This is going to be a slightly different review. It’s not about a NUC, it’s not about technology…it’s not even something that’s about technology. It’s about a show that uses the world of tech as its backdrop; Mr. Robot.
(I’ll be talking about some basic plot details below)
My wife and I enjoy having a show to watch together in the evenings, and she’s great at finding new shows for us when we’re done with our last one. She came across Mr. Robot on Amazon Prime a week or so ago, and we’re three episodes in (we’re not big on binge watching, we like to keep it to one episode a night…lasts longer).
Mr. Robot is right up my alley. It’s a show about an IT tech working for an IT security company. It deals with hacking, firewalls, protocols, data breaches, and the like. So you could say I have a lot to identify with. It holds at its heart the conceit that corporations are inherently evil, and money (or rather the owing of it) is the source of most of the problems in the world. It takes the view (at least initially…we haven’t finished the season) that if only someone would destroy the evil corporations, we’d all go on to live happy, fulfilling lives. Part of the main character’s struggle is with the question of whether the world would be better off if the corporations were “taken down”.
The show centers on Elliot (played by Rami Malek) a guy who is great with technology, but not so great with people. He struggles with some serious demons, has social phobias (has a problem with people touching him, for example), and has a general contempt for society. Elliot lives a double life: by day he protects large corporations from hackers, and he hates it. He hates protecting the companies that are the source of so many peoples’ problems. He makes up for it at night by being a hacker himself, finding bad people and anonymously blowing the whistle on them. He doesn’t like people, but he understands that they’re predictable in their bad behaviors.
Elliot has a drug problem…he manages to keep his heroin addiction “under control” by limiting how much he takes, as well as taking withdrawal medication while he’s using. He’s had a hard life, losing his father at a young age, and growing up not being able to connect with those around him.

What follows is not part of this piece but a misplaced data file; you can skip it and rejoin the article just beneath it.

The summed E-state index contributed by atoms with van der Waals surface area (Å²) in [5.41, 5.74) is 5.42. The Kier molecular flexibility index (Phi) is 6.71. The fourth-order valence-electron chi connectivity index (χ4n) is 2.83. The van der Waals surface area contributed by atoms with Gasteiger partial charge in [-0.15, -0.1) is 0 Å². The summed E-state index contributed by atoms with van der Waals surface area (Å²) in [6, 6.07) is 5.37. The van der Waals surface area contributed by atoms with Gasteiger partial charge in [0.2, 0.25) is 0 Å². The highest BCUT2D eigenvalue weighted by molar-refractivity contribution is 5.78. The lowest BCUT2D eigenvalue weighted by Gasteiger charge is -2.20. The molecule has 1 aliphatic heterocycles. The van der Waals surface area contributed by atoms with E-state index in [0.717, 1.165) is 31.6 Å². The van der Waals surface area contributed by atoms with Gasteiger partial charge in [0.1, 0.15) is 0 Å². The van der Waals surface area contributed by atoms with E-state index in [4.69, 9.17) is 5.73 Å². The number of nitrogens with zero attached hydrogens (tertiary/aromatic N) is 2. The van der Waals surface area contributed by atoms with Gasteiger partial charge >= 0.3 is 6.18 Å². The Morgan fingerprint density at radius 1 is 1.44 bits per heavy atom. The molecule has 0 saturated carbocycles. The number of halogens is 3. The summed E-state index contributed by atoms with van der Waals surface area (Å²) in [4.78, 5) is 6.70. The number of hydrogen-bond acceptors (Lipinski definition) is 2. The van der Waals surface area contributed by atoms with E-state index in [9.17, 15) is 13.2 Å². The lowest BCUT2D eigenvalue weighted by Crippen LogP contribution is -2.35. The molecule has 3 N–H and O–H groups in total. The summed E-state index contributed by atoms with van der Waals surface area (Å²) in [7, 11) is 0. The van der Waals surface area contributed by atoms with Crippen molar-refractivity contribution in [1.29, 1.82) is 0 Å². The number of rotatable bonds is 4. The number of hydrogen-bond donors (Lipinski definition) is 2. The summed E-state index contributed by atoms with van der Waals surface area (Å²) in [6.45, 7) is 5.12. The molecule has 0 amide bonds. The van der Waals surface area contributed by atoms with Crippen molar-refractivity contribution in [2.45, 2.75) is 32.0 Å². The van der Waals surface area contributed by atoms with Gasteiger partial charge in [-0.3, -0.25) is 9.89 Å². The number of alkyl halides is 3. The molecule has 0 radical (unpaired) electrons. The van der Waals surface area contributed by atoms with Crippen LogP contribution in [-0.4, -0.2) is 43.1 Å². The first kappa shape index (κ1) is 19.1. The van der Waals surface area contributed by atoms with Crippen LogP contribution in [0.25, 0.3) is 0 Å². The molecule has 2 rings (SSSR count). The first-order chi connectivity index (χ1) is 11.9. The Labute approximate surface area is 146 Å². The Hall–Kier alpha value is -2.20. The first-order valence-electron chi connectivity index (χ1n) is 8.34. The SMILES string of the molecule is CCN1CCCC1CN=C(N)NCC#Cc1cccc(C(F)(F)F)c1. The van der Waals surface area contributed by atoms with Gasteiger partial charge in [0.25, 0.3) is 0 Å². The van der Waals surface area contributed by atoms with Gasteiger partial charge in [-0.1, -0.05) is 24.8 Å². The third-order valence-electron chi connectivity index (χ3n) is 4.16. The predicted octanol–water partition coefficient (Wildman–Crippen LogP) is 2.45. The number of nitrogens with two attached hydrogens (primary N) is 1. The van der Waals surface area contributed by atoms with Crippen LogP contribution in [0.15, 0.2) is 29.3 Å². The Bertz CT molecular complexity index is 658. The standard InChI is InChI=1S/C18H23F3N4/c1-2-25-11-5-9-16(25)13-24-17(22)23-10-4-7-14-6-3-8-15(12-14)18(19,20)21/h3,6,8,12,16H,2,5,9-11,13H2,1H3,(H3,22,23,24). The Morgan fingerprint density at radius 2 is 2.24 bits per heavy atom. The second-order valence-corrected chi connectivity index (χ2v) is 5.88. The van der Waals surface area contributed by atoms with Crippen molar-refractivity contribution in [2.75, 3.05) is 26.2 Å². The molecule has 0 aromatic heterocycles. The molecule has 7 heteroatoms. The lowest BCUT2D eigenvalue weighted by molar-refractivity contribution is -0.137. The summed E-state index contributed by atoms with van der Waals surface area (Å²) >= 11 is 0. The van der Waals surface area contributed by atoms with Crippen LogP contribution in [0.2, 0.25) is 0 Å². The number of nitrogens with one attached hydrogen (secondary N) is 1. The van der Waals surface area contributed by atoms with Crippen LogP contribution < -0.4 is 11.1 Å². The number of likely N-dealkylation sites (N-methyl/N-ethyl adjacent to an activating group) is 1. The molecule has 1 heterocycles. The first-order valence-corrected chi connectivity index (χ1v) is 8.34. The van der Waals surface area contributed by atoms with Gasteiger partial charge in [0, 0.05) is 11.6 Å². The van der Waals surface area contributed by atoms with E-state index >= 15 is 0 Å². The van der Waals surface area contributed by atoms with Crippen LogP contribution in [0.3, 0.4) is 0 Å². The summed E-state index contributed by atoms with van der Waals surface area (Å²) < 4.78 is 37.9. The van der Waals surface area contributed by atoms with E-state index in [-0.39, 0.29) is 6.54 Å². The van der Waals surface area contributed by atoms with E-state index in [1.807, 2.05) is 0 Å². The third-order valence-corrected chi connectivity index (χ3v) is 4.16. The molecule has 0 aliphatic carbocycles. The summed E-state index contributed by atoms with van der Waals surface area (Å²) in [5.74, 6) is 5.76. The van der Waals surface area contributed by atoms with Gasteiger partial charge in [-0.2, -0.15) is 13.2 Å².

I like Elliot. He’s a fascinating, complicated, and mostly unpredictable character. In many ways he reminds me of the lead in another show my wife and I enjoyed (for the first few seasons, at least), Dexter. That show, like this one, was about a character who didn’t actually fit into society, but had come up with tricks and techniques to blend in. That’s where the similarity ends, however, as Elliot isn’t a serial killer. In fact, he’s opposed to killing anyone, and a major plot point hinges on his reluctance to harm people.
Rami Malek’s acting is spot on, and he easily portrays the awkwardness and frustration of someone who “just doesn’t fit in”. So I’m fully on board with Elliot. I’m interested in how he thinks and what he’ll do. I like not knowing what’s coming.
The supporting cast is a mixed bag. We have several key players, from Elliot’s only real friend, Angela, to her outwardly friendly but secretly slimy boyfriend. Both characters are well-acted but disappointingly one-note. Angela is in some serious debt with the “evil” corporation, and that adds to Elliot’s conflict about whether he should help take them down. Some of the dialog from the boyfriend is especially cringe-worthy. His thinly veiled attempts to get into Elliots’ good graces as a way of looking good to Angela are far too obvious to seem realistic. And he throws around “bro” so much he may as well be wearing a sign that says “I’m the jerk boyfriend”. Then there’s Elliot’s drug dealer/neighbor/girlfriend Shayla, who is also well-acted. Her character, too, follows the general tropes of “messed up druggie with a soul”. Also, the actress who plays her is very attractive, which stretches plausibility that a drug-addicted social misfit like Elliot would just happen to live next to a beautiful-yet-damaged drug dealer who wants to sleep with him.